Thursday, April 8, 2010

With the discovery that DRM'd ePub volumes attempt to disallow quoting via copy and paste, one hoped-for advantage of eTextbooks over their physical cousins seems to be in doubt, at least for commercially published eTextBooks that are sure to be 'protected' with Digital Rights Management (DRM) software. On the recently released iPad, text copied from a DRM's ePub volume cannot be copied and pasted directly into a writing application such as Pages.

Of course, innovative folks have already conjured up a workaround.reported here

... that kinda, sorta works. But why should this be necessary? Whose priorities trump all others?

Traditionally, writing a paper and quoting from various sources inevitably involved transcription, just like Monks of old.  There simply wasn’t another way.

With the dawn of the digital era, it became possible to use a digital scanner and Optical Scanning Recognition (OCR) software to produce machine readable text and illustrations that could be re-purposed in academic and other writing.  Better but still not a boon to students without access to expensive gear. They were still mired in ancient scholarly bogs.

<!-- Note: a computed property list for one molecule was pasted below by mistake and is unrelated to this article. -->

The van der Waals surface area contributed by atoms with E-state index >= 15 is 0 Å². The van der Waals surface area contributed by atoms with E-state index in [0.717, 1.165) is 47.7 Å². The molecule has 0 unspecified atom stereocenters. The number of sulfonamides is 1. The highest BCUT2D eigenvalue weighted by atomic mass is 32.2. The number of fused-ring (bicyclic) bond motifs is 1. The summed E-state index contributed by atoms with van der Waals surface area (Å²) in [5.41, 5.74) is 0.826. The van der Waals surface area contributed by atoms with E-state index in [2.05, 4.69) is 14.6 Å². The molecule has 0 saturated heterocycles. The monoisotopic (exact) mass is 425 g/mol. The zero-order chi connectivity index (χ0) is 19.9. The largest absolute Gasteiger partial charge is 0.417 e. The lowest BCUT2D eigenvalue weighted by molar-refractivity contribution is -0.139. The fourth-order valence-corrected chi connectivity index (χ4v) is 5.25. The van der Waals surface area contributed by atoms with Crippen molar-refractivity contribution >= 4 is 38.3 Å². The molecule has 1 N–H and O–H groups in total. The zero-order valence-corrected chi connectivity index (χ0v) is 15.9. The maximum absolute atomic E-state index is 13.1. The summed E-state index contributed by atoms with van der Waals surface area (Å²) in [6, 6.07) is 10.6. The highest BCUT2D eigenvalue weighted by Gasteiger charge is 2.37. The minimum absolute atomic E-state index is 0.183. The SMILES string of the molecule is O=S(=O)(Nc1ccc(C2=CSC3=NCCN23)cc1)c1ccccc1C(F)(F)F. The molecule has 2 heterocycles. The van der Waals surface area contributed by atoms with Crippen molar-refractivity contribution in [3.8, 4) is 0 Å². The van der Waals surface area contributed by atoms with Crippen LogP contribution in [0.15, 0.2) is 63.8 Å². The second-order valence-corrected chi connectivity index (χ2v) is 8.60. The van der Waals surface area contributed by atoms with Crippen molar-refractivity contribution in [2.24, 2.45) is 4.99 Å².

Now that we have eBooks and eTexts and eJournals and wonderful, magical devices to read them on, one would think that the scholarly life would ease-up a bit but noooooooo, the commercial interests will have none of that.  The doctrine of presumptive guilt means that scholars will continue to be consigned to ancient monastic transcription rather than the liberation of copy and paste.  That, of course, will come at the cost of less time invested in developing their higher order thinking skills.

Quoting excerpts from a book for the purpose of criticism or for scholarly purposes has long been protected as a fair use in US and international law. DRM places an unnecessary and unwarranted tax upon the exercise of these rights, especially in this digital era where there are better options than tedious and error-prone transcription.

The tragedy here is that DRM doesn't prevent the kind of copyright infringement that threatens a publisher's profitability. Those wholesale pirates will have their way regardless. Only scholarship will suffer.

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